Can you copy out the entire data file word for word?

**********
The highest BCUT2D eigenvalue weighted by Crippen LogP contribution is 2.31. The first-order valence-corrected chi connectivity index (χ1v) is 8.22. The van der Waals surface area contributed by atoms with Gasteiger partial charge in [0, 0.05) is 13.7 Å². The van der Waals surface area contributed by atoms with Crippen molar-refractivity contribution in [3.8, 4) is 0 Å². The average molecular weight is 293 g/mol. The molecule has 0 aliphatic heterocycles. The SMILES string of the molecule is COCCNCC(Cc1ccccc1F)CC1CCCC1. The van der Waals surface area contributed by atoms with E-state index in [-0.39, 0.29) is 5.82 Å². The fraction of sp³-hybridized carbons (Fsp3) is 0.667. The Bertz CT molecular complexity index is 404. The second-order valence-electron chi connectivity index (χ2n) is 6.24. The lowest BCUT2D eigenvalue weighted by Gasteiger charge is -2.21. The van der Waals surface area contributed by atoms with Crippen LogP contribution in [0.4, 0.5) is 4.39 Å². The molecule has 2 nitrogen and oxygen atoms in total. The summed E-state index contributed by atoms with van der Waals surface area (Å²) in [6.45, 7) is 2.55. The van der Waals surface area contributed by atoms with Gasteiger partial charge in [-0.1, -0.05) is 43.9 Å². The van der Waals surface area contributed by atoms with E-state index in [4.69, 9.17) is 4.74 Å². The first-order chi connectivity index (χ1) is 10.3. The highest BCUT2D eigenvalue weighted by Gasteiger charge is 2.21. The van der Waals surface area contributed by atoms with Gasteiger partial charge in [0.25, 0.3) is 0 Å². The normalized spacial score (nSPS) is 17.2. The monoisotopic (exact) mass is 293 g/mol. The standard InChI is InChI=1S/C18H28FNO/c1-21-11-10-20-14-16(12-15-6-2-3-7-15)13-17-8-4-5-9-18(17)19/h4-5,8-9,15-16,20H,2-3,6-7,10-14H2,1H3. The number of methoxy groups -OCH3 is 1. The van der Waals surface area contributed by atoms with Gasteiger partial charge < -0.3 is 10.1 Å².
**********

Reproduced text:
The highest BCUT2D eigenvalue weighted by Crippen LogP contribution is 2.31. The first-order valence-corrected chi connectivity index (χ1v) is 8.22. The van der Waals surface area contributed by atoms with Gasteiger partial charge in [0, 0.05) is 13.7 Å². The van der Waals surface area contributed by atoms with Crippen molar-refractivity contribution in [3.8, 4) is 0 Å². The average molecular weight is 293 g/mol. The molecule has 0 aliphatic heterocycles. The SMILES string of the molecule is COCCNCC(Cc1ccccc1F)CC1CCCC1. The van der Waals surface area contributed by atoms with E-state index in [-0.39, 0.29) is 5.82 Å². The fraction of sp³-hybridized carbons (Fsp3) is 0.667. The Bertz CT molecular complexity index is 404. The second-order valence-electron chi connectivity index (χ2n) is 6.24. The lowest BCUT2D eigenvalue weighted by Gasteiger charge is -2.21. The van der Waals surface area contributed by atoms with Crippen LogP contribution in [0.4, 0.5) is 4.39 Å². The molecule has 2 nitrogen and oxygen atoms in total. The summed E-state index contributed by atoms with van der Waals surface area (Å²) in [6.45, 7) is 2.55. The van der Waals surface area contributed by atoms with Gasteiger partial charge in [-0.1, -0.05) is 43.9 Å². The van der Waals surface area contributed by atoms with E-state index in [4.69, 9.17) is 4.74 Å². The first-order chi connectivity index (χ1) is 10.3. The highest BCUT2D eigenvalue weighted by Gasteiger charge is 2.21. The van der Waals surface area contributed by atoms with Gasteiger partial charge in [0.25, 0.3) is 0 Å². The normalized spacial score (nSPS) is 17.2. The monoisotopic (exact) mass is 293 g/mol. The standard InChI is InChI=1S/C18H28FNO/c1-21-11-10-20-14-16(12-15-6-2-3-7-15)13-17-8-4-5-9-18(17)19/h4-5,8-9,15-16,20H,2-3,6-7,10-14H2,1H3. The number of methoxy groups -OCH3 is 1. The van der Waals surface area contributed by atoms with Gasteiger partial charge < -0.3 is 10.1 Å².